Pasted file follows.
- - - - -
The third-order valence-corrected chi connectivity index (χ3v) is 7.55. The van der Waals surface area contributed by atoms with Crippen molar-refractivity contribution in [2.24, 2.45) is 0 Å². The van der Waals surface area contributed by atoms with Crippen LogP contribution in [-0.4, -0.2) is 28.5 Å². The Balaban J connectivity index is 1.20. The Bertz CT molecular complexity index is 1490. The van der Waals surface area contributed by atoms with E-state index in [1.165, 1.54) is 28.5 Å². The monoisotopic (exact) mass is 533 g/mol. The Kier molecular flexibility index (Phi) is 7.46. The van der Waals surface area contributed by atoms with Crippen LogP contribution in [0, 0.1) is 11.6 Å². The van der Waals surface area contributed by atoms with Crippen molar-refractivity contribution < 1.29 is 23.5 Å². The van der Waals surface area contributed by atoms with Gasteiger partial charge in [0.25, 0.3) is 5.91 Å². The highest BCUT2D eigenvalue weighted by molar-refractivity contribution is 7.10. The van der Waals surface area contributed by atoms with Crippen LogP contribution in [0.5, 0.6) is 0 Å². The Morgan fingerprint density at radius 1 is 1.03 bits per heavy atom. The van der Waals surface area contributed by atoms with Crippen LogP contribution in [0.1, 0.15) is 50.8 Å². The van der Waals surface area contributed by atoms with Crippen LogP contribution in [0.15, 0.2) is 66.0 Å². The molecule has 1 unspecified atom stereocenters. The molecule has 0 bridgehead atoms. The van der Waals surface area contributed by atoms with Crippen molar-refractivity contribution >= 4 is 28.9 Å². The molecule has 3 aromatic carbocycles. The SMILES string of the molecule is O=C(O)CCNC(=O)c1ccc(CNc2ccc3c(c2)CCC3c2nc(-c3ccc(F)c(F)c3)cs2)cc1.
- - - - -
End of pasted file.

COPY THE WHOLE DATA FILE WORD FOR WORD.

The third-order valence-corrected chi connectivity index (χ3v) is 7.55. The van der Waals surface area contributed by atoms with Crippen molar-refractivity contribution in [2.24, 2.45) is 0 Å². The van der Waals surface area contributed by atoms with Crippen LogP contribution in [-0.4, -0.2) is 28.5 Å². The Balaban J connectivity index is 1.20. The Bertz CT molecular complexity index is 1490. The van der Waals surface area contributed by atoms with E-state index in [1.165, 1.54) is 28.5 Å². The monoisotopic (exact) mass is 533 g/mol. The Kier molecular flexibility index (Phi) is 7.46. The van der Waals surface area contributed by atoms with Crippen LogP contribution in [0, 0.1) is 11.6 Å². The van der Waals surface area contributed by atoms with Crippen molar-refractivity contribution < 1.29 is 23.5 Å². The van der Waals surface area contributed by atoms with Gasteiger partial charge in [0.25, 0.3) is 5.91 Å². The highest BCUT2D eigenvalue weighted by molar-refractivity contribution is 7.10. The van der Waals surface area contributed by atoms with Crippen LogP contribution in [0.5, 0.6) is 0 Å². The Morgan fingerprint density at radius 1 is 1.03 bits per heavy atom. The van der Waals surface area contributed by atoms with Crippen LogP contribution in [0.1, 0.15) is 50.8 Å². The van der Waals surface area contributed by atoms with Crippen LogP contribution in [0.15, 0.2) is 66.0 Å². The molecule has 1 unspecified atom stereocenters. The molecule has 0 bridgehead atoms. The van der Waals surface area contributed by atoms with Crippen molar-refractivity contribution >= 4 is 28.9 Å². The molecule has 3 aromatic carbocycles. The SMILES string of the molecule is O=C(O)CCNC(=O)c1ccc(CNc2ccc3c(c2)CCC3c2nc(-c3ccc(F)c(F)c3)cs2)cc1.